Histories of foster care and incarceration are deeply intertwined in the U.S., and these are both systems in which research has shown an overrepresentation of LGBTQ youth, especially those that are girls and/or youth of color. This factsheet provides an overview of data across multiple studies demonstrating the disproportional impact these two systems have on girls and women who are also sexual minorities (lesbian, bisexual, queer, or LBQ).
Research shows that LBQ girls are overrepresented in foster care, particularly American Indian and Black LBQ girls.
- More than four times as many LBQ girls (cisgender and transgender) in foster care are American Indian or Black than in the general population of sexual minority girls.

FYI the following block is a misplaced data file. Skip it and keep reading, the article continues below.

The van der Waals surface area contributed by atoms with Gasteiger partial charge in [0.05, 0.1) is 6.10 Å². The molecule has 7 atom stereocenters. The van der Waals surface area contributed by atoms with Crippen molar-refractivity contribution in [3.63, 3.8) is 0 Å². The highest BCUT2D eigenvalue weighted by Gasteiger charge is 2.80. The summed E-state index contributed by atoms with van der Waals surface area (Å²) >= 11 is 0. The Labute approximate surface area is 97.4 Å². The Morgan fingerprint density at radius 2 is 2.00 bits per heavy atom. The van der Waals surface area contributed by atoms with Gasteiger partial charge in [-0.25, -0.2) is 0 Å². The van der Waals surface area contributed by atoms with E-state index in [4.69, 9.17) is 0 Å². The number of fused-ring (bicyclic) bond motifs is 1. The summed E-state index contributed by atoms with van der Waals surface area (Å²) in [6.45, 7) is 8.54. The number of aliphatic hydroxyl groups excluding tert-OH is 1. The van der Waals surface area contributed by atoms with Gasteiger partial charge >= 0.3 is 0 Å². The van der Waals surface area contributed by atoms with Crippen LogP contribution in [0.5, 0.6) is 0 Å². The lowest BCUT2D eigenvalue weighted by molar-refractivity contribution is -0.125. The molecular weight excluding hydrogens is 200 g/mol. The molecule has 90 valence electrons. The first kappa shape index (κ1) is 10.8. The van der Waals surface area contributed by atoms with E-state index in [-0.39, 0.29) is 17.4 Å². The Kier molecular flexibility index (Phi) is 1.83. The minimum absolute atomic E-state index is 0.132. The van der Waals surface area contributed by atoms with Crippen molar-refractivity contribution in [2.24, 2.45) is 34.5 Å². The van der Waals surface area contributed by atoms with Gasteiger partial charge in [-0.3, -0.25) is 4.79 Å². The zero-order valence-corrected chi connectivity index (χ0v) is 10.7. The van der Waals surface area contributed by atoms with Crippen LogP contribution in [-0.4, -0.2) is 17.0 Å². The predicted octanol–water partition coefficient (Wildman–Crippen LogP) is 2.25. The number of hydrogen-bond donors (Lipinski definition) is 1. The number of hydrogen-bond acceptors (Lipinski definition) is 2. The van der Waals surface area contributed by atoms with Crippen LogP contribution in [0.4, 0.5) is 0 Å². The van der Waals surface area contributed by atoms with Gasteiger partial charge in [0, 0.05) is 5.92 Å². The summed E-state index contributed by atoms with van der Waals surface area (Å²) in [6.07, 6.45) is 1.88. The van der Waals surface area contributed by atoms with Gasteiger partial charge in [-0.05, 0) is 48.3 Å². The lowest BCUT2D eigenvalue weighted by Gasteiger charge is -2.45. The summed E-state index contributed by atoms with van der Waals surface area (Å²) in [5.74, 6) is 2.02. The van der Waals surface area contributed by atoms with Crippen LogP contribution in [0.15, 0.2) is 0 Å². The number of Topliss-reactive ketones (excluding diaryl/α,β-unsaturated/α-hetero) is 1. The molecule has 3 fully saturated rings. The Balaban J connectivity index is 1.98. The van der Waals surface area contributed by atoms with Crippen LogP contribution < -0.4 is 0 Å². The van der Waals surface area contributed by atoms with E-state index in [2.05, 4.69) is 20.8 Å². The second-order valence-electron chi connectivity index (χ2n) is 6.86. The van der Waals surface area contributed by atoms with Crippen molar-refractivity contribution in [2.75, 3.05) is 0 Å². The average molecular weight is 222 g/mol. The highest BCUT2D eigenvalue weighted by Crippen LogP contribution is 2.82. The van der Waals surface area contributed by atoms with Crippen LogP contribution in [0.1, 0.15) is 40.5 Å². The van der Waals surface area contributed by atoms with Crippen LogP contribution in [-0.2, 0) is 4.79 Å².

In criminalization systems, cisgender LBQ girls and women are highly overrepresented.
- Among those who are incarcerated, the percentage of girls and women who are LBQ is 3 and 10 times higher, respectively, than the proportion of queer girls and women in the general population.
- The majority of LBQ girls and women who are incarcerated are racialized minorities.
- There are no adequate population-level data from juvenile facilities, adult jails, and prisons that allow for adequate estimates of the transgender girl and women population in criminalization systems.
- Nonetheless, data from incarcerated settings indicate that transgender youth and adults, including transgender girls and women, experience higher rates of assault and solitary confinement than cisgender inmates.
Our research highlights the need for an intersectional approach to policymaking that considers the impact of systems on girls and women along dimensions of race and sexual orientation. Overall, data across multiple studies thus far indicate that while girls and women as a whole are not disproportionally in child welfare and criminalization systems, sexual and racial minority women among them are highly overrepresented.
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